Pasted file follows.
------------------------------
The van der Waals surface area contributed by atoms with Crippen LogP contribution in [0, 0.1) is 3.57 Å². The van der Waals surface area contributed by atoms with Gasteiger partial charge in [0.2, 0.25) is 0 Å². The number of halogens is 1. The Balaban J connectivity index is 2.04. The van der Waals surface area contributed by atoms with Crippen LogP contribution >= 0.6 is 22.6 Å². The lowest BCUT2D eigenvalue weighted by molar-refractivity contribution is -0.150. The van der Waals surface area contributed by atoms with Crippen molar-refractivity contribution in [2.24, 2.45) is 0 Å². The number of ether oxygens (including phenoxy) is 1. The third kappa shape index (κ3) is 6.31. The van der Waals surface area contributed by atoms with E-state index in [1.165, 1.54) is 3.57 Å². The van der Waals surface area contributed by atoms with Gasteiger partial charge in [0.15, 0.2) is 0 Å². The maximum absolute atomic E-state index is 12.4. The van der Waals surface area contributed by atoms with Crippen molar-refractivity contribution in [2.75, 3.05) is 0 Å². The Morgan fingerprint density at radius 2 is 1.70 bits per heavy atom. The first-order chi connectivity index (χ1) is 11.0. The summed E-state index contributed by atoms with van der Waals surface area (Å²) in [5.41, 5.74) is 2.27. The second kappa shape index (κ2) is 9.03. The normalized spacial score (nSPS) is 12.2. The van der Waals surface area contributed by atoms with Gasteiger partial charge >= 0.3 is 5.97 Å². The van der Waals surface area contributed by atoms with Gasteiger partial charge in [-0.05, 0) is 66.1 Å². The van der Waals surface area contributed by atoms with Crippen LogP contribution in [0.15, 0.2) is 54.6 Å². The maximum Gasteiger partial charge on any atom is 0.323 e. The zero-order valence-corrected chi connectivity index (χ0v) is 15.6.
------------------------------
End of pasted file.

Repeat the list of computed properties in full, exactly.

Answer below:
The van der Waals surface area contributed by atoms with Crippen LogP contribution in [0, 0.1) is 3.57 Å². The van der Waals surface area contributed by atoms with Gasteiger partial charge in [0.2, 0.25) is 0 Å². The number of halogens is 1. The Balaban J connectivity index is 2.04. The van der Waals surface area contributed by atoms with Crippen LogP contribution >= 0.6 is 22.6 Å². The lowest BCUT2D eigenvalue weighted by molar-refractivity contribution is -0.150. The van der Waals surface area contributed by atoms with Crippen molar-refractivity contribution in [2.24, 2.45) is 0 Å². The number of ether oxygens (including phenoxy) is 1. The third kappa shape index (κ3) is 6.31. The van der Waals surface area contributed by atoms with E-state index in [1.165, 1.54) is 3.57 Å². The van der Waals surface area contributed by atoms with Gasteiger partial charge in [0.15, 0.2) is 0 Å². The maximum absolute atomic E-state index is 12.4. The van der Waals surface area contributed by atoms with Crippen molar-refractivity contribution in [2.75, 3.05) is 0 Å². The Morgan fingerprint density at radius 2 is 1.70 bits per heavy atom. The first-order chi connectivity index (χ1) is 11.0. The summed E-state index contributed by atoms with van der Waals surface area (Å²) in [5.41, 5.74) is 2.27. The second kappa shape index (κ2) is 9.03. The normalized spacial score (nSPS) is 12.2. The van der Waals surface area contributed by atoms with Gasteiger partial charge >= 0.3 is 5.97 Å². The van der Waals surface area contributed by atoms with Gasteiger partial charge in [-0.05, 0) is 66.1 Å². The van der Waals surface area contributed by atoms with Crippen LogP contribution in [0.15, 0.2) is 54.6 Å². The maximum Gasteiger partial charge on any atom is 0.323 e. The zero-order valence-corrected chi connectivity index (χ0v) is 15.6.